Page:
Bistro: Classic French Comfort Food

Image of Bistro: Classic French Comfort Food
Release Date: 
April 17, 2018
Reviewed by: 

Anyone who has ever set foot in the Parisian bistros Allard, Benoit, and Aux Lyonnais will recognize many of the dishes in Bistro: Classic French Comfort Food. France’s celebrated Chef Alain Ducasse has assembled a selection of relatively homey dishes from these three restaurants, which are part of the more than 30 eateries he owns around the world.

If anyone knows about French bistro cooking and teaching it, it is Alain Ducasse, who has earned a collection of Michelin stars and who owns a cooking school in Paris. This grand master chef has also authored an ever-expanding library of cookbooks, including his famed encyclopedia Grand Livre Cuisine.

This newest volume, which could be considered a primer for cooking in a classic bistro, focuses strictly on the food. There is no verbal fluff. There’s no recipe introductions or cute sidebars. The only narratives are brief histories of the three bistros that provide the book’s recipes. For those hoping to learn about Ducasse’s journey to gastronomic stardom or his grand-mère’s favorite dessert, you’re out of luck.  

Each recipe does, however, include French regional wine suggestions. As expected, recipes are written in meticulous detail, with ingredients listed in both metric and United States measures. The main recipe index is sparse, but it does include a section for recipes listed by restaurant, as well as instructions for “Basic Recipes” for stocks and sauces. There’s also a glossary of extremely basic cooking terms.

Like most of Ducasse’s cookbooks, Bistro is a joy for the eyes. Spectacular page-sized color photos accompany each recipe, and longing automatically sets in at the sight of glistening hunks of duck, lamb, and pork nestled in a cassoulet. A perfectly bronzed double-cut pork chop rests seductively in its bed of cabbage, and a tender slice of marjolaine cake makes you forget any thoughts of a diet.

Recipes are divided into the broad categories of appetizers, main courses, and desserts. The most interesting sub-category is titled Organ Meats. Tripe à la Lyonnaise, Crispy Pig’s Feet, Sabodet (pig’s head sausage) Cooked in Rasteau Wine, Veal Kidneys with Madeira Sauce—what Americans typically throw away turns into gastronomic works of art. Even if a cook is not inclined to seek out offal, cockscombs, and pig trotters, she will have fun reading about the rustic French dishes that call for them.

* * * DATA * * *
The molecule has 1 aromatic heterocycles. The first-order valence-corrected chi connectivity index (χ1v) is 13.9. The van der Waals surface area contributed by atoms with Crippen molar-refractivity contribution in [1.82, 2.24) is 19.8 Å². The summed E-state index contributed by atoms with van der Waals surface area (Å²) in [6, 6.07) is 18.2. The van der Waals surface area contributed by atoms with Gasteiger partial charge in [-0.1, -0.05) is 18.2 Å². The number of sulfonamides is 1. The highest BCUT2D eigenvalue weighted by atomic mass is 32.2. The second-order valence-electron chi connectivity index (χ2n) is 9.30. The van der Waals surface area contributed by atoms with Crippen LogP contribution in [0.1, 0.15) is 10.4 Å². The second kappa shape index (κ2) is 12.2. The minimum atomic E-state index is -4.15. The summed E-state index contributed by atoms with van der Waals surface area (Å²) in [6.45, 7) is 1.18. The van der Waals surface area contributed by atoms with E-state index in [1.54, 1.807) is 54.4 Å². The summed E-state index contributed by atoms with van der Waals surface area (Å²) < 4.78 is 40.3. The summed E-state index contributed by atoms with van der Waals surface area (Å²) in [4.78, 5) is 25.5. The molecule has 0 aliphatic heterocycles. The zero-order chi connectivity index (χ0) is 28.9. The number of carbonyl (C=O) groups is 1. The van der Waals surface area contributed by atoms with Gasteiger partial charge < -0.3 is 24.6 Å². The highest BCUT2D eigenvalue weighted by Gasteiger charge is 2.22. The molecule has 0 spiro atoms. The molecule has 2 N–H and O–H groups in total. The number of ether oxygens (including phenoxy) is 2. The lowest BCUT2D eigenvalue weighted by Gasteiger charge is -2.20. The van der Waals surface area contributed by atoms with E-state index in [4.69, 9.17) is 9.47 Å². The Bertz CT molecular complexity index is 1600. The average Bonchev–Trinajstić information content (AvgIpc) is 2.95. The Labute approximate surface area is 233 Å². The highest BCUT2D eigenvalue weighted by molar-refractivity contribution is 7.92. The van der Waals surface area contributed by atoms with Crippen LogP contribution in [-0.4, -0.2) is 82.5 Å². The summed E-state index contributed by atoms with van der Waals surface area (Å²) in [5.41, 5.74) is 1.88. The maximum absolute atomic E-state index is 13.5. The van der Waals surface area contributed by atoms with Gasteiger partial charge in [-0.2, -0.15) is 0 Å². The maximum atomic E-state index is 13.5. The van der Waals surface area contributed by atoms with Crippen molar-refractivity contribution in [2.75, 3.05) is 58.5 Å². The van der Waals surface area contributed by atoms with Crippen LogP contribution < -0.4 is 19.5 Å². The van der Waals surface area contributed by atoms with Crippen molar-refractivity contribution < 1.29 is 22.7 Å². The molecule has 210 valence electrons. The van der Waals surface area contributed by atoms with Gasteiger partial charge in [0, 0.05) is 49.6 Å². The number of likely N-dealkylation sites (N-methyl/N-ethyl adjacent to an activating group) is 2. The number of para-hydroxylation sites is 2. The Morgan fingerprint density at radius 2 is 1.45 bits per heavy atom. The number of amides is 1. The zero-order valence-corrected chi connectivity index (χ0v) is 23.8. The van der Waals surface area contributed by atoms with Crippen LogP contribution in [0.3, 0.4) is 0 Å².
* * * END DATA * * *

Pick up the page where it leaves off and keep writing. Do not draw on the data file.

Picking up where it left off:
The majority of Bistro’s recipes greet you like long-lost friends. There’s Onion Soup, Grilled Salmon with Bérnaise, Duck Confit, Braised Chicken, and Rabbit in Mustard Sauce. Desserts include the French standbys Chocolate Mousse, Floating Island, Rum Savarin, and Tarte Tatin. All predictable bistro fare? Of course. But a step inside any bistro comes with expectations, which mainly include relatively plain décor and a reasonably priced menu that isn’t faddish. 

Even though Bistro’s recipes aren’t considered haute cuisine, they definitely aren’t ho-hum either. Each dish is seasoned with the precision of a scientist, and is appropriately sauced, garnished, and finished. The downside to this perfection is that preparing it may not be everyone’s cup of foie gras.

Most recipes have multiple components, and there’s step upon step of instructions. Ingredient lists are long, and many call for items not easy to find. Anyone with a little time and kitchen finesse will find Bistro easy enough to tackle. But getting dishes to the table won’t happen in a few minutes, especially for novice cooks. There are a handful of recipes that can be tossed together quickly, such as Sole Meunière and Cocotte of Braised Grenaille Potatoes. These simple courses, however, are in the minority.

Regardless of cooking expertise, everyone will find this book a beautiful ensemble of classic bistro fare. The pâtés, soups, roasts, and tarts may grace the menus of Alain Ducasse’s vaunted restaurants, but they are also what is expected on a French grandmother’s table. No matter where they are served, these dishes will never go out of style. It is worth every serious cook’s time to master a few, and Bistro teaches the basics nicely.